Los Angeles, CA (PRWEB) August 04, 2012
The Movie and Video Distribution industry's growth slowed in response to streaming and social media creation, which enables production companies to distribute content with relatively low initial costs. Major studios distributed more movie content over the past five years because of these technological advancements. As a result, such studios paid less to the third-party distributors that make up this industry. Consequently, industry revenue declined 2.6% per year on average over the five years to 2012. “During this time, the industry increased its reliance on existing libraries of content and independent productions to support revenue,” says IBISWorld industry analyst Agata Labianca.
New technologies that allow consumers to indefinitely store and access digital content are expected to promote consumer choice and further ease access to movie content. Such technology has the potential to boost consumption because it does not allow users to "rent" or "share" content. It will also result in distributor bypass by facilitating retail directly to consumers. Self-distribution by movie studios heightens the competition for distribution firms. As a result, the number of enterprises will likely decrease over the next five years. Consolidation is expected during this time as distributors struggle to offer studios value-added services. Employee numbers are also expected to decline due to industry consolidation and competition. According to Labianca, greater funding for the movie and TV production industries will lead to more content production, which may result in some outsourcing to the Movie and Video Distribution industry. In 2012, growing consumer demand for content is anticipated to drive revenue up 0.8% to $1.9 billion. Mobile devices will make it more convenient to access content, increasing demand for it. Meanwhile, cinemas are expected to continue transitioning to digital distribution in 2012 and beyond since major players already have contracts to install projectors and systems compatible with digital formats. This trend will cut distribution time and costs, helping boost the industry profit by 2017. Industry revenue is expected to grow over the five years to 2017.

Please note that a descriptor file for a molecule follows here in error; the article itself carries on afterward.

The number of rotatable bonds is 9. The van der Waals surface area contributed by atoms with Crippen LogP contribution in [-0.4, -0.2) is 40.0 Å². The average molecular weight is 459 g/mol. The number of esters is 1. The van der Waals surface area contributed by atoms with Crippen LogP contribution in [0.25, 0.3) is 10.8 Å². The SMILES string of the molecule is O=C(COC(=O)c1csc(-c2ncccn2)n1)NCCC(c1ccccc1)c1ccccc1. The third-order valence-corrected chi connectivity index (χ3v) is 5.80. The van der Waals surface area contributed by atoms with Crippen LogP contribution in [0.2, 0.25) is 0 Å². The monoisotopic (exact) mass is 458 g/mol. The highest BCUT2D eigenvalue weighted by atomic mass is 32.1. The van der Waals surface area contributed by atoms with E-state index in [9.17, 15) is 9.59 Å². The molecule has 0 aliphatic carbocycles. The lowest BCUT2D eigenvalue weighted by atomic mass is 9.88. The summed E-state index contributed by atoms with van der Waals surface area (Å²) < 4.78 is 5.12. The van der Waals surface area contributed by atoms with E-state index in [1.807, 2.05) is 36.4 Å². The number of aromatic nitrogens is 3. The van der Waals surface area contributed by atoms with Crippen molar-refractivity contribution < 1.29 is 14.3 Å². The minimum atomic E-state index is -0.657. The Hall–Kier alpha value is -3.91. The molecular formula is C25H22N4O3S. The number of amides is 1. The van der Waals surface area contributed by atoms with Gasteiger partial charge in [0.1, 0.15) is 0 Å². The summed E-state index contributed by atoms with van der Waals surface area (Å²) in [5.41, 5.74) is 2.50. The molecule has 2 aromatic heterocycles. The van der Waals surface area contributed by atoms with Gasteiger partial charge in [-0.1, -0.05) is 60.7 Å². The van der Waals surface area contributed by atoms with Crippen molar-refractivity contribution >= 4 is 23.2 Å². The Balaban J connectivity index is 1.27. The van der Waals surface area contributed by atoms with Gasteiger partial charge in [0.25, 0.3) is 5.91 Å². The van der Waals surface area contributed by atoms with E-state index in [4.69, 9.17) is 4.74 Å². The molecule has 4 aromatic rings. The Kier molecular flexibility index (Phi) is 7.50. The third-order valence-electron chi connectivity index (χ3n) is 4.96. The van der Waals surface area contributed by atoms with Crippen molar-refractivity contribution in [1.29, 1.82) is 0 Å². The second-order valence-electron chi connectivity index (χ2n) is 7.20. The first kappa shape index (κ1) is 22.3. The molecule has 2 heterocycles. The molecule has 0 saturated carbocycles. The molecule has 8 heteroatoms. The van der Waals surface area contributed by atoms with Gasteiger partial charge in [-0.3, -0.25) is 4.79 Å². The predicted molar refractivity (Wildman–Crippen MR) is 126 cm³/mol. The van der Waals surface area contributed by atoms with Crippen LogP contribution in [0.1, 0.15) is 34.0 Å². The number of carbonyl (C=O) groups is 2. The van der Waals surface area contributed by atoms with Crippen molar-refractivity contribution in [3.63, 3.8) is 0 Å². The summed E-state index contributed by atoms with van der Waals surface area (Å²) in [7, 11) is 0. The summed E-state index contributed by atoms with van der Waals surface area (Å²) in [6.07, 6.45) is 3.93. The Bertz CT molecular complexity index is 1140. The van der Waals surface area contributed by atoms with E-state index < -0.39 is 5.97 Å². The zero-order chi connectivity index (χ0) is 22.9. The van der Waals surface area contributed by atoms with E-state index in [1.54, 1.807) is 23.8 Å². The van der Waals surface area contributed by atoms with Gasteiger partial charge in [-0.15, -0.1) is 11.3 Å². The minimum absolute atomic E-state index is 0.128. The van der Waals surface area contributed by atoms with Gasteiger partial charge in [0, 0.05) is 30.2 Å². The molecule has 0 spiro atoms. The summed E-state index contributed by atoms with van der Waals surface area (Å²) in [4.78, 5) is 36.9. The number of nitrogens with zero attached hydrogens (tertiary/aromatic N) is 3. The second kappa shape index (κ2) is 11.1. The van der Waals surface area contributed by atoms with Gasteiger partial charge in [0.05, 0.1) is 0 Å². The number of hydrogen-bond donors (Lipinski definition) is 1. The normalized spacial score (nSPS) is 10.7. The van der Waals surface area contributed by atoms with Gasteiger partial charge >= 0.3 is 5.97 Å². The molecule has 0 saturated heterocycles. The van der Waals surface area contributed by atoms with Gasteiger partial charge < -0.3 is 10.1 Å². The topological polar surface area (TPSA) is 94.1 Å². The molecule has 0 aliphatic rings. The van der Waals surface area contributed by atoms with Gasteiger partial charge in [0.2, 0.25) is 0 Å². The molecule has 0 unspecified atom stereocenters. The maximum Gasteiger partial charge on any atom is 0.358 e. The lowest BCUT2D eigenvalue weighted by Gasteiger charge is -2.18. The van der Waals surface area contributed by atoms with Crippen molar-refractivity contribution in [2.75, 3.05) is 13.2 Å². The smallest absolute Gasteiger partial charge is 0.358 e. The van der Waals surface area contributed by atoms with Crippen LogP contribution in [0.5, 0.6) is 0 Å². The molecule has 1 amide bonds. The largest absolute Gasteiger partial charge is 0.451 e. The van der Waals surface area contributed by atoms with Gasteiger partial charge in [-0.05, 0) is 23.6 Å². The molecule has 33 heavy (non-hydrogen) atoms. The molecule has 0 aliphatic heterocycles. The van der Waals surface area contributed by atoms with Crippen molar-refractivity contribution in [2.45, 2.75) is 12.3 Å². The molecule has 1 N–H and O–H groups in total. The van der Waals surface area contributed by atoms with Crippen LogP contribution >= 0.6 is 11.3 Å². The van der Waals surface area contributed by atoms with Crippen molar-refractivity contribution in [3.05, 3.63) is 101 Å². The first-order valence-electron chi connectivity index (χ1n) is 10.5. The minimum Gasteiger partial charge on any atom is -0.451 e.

The top four players in the Movie and Video Distribution industry are estimated to generate less than 15.0% of industry revenue. This low-level of industry concentration is because of the fragmented and private nature of distributors that rely on industry contacts in niche and local markets. Distributors are heavily dependent on content produced by movie and TV studios, and must set up long-term contacts in cinema, TV broadcasting and retail industries to make sales. The personal nature of these contacts, combined with the costs of acquiring content, often limit distribution companies to a specific region or to a specific genre of content. In addition, the establishment and increased reliance on in-house distributors of major movie and TV studios have further limited the content available to independent distribution companies. For more information, visit IBISWorld’s Movie and Video Distribution in the US industry report page.
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IBISWorld industry Report Key Topics
This industry includes establishments that are primarily engaged in marketing and circulating audiovisual works to cinemas, TV networks, other exhibitors and stores. The industry excludes movie and TV distributors that are also involved in audiovisual content production, as well as retailers, rental stores and merchant wholesalers that distribute prerecorded physical media and music distributors.
Key External Drivers
Industry Life Cycle
Products & Markets
Products & Services
Globalization & Trade
Market Share Concentration
Key Success Factors
Cost Structure Benchmarks
Barriers to Entry
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